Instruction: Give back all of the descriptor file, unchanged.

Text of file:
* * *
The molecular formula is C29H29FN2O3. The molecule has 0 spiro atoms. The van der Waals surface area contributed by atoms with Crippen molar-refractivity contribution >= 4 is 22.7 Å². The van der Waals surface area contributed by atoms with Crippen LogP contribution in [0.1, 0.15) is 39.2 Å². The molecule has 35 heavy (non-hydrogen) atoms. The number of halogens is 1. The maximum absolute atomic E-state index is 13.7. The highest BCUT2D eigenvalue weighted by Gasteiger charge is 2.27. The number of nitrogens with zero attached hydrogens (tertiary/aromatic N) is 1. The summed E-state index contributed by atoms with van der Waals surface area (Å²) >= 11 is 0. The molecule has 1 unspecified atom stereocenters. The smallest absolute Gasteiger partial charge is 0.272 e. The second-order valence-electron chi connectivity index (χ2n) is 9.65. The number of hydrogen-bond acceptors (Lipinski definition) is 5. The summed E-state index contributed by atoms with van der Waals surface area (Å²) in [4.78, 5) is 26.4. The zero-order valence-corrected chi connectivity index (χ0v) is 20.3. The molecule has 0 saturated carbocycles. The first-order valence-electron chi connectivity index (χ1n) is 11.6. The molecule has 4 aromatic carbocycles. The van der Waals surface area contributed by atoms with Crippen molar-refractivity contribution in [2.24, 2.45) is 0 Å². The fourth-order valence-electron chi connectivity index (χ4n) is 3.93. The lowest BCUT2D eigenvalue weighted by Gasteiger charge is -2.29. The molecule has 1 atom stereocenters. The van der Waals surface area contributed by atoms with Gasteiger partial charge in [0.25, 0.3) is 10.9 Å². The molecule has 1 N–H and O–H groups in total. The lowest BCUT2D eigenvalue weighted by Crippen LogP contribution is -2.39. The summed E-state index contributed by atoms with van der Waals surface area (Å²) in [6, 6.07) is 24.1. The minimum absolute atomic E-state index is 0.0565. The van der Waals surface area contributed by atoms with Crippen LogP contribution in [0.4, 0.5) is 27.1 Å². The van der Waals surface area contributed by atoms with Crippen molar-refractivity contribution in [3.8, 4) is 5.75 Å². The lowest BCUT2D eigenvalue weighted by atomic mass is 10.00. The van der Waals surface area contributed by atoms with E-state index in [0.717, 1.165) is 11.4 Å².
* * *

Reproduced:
The molecular formula is C29H29FN2O3. The molecule has 0 spiro atoms. The van der Waals surface area contributed by atoms with Crippen molar-refractivity contribution >= 4 is 22.7 Å². The van der Waals surface area contributed by atoms with Crippen LogP contribution in [0.1, 0.15) is 39.2 Å². The molecule has 35 heavy (non-hydrogen) atoms. The number of halogens is 1. The maximum absolute atomic E-state index is 13.7. The highest BCUT2D eigenvalue weighted by Gasteiger charge is 2.27. The number of nitrogens with zero attached hydrogens (tertiary/aromatic N) is 1. The summed E-state index contributed by atoms with van der Waals surface area (Å²) >= 11 is 0. The molecule has 1 unspecified atom stereocenters. The smallest absolute Gasteiger partial charge is 0.272 e. The second-order valence-electron chi connectivity index (χ2n) is 9.65. The number of hydrogen-bond acceptors (Lipinski definition) is 5. The summed E-state index contributed by atoms with van der Waals surface area (Å²) in [4.78, 5) is 26.4. The zero-order valence-corrected chi connectivity index (χ0v) is 20.3. The molecule has 0 saturated carbocycles. The first-order valence-electron chi connectivity index (χ1n) is 11.6. The molecule has 4 aromatic carbocycles. The van der Waals surface area contributed by atoms with Crippen molar-refractivity contribution in [2.24, 2.45) is 0 Å². The fourth-order valence-electron chi connectivity index (χ4n) is 3.93. The lowest BCUT2D eigenvalue weighted by Gasteiger charge is -2.29. The molecule has 1 atom stereocenters. The van der Waals surface area contributed by atoms with Gasteiger partial charge in [0.25, 0.3) is 10.9 Å². The molecule has 1 N–H and O–H groups in total. The lowest BCUT2D eigenvalue weighted by Crippen LogP contribution is -2.39. The summed E-state index contributed by atoms with van der Waals surface area (Å²) in [6, 6.07) is 24.1. The minimum absolute atomic E-state index is 0.0565. The van der Waals surface area contributed by atoms with Crippen LogP contribution in [0.4, 0.5) is 27.1 Å². The van der Waals surface area contributed by atoms with Crippen molar-refractivity contribution in [3.8, 4) is 5.75 Å². The lowest BCUT2D eigenvalue weighted by atomic mass is 10.00. The van der Waals surface area contributed by atoms with E-state index in [0.717, 1.165) is 11.4 Å².